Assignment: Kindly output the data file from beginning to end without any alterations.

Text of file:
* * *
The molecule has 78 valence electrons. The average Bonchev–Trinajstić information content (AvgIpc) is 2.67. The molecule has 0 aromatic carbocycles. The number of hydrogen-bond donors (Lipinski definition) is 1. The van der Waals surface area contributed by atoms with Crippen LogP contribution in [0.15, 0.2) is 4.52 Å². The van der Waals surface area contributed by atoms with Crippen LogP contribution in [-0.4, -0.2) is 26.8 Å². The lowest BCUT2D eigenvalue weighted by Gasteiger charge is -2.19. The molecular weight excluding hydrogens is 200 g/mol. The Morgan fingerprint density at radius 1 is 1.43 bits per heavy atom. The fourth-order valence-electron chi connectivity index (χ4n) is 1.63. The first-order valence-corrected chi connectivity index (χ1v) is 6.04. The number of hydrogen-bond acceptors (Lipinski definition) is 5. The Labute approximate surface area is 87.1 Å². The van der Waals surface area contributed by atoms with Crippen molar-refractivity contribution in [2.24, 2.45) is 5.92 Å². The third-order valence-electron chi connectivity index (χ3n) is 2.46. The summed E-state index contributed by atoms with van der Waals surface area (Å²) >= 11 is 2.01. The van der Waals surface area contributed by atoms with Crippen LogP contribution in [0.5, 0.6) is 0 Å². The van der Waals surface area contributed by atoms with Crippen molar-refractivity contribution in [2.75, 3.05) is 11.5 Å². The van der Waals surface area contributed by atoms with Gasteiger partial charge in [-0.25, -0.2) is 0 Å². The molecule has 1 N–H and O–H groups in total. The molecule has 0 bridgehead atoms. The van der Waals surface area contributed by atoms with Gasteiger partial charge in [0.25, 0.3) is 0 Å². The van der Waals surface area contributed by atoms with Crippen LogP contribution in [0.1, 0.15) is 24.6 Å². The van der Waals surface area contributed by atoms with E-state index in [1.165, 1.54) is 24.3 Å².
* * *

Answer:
The molecule has 78 valence electrons. The average Bonchev–Trinajstić information content (AvgIpc) is 2.67. The molecule has 0 aromatic carbocycles. The number of hydrogen-bond donors (Lipinski definition) is 1. The van der Waals surface area contributed by atoms with Crippen LogP contribution in [0.15, 0.2) is 4.52 Å². The van der Waals surface area contributed by atoms with Crippen LogP contribution in [-0.4, -0.2) is 26.8 Å². The lowest BCUT2D eigenvalue weighted by Gasteiger charge is -2.19. The molecular weight excluding hydrogens is 200 g/mol. The Morgan fingerprint density at radius 1 is 1.43 bits per heavy atom. The fourth-order valence-electron chi connectivity index (χ4n) is 1.63. The first-order valence-corrected chi connectivity index (χ1v) is 6.04. The number of hydrogen-bond acceptors (Lipinski definition) is 5. The Labute approximate surface area is 87.1 Å². The van der Waals surface area contributed by atoms with Crippen molar-refractivity contribution in [2.24, 2.45) is 5.92 Å². The third-order valence-electron chi connectivity index (χ3n) is 2.46. The summed E-state index contributed by atoms with van der Waals surface area (Å²) >= 11 is 2.01. The van der Waals surface area contributed by atoms with Crippen LogP contribution in [0.5, 0.6) is 0 Å². The van der Waals surface area contributed by atoms with Crippen molar-refractivity contribution in [2.75, 3.05) is 11.5 Å². The van der Waals surface area contributed by atoms with Gasteiger partial charge in [-0.25, -0.2) is 0 Å². The molecule has 1 N–H and O–H groups in total. The molecule has 0 bridgehead atoms. The van der Waals surface area contributed by atoms with Gasteiger partial charge in [0.25, 0.3) is 0 Å². The van der Waals surface area contributed by atoms with Crippen LogP contribution in [0.1, 0.15) is 24.6 Å². The van der Waals surface area contributed by atoms with E-state index in [1.165, 1.54) is 24.3 Å².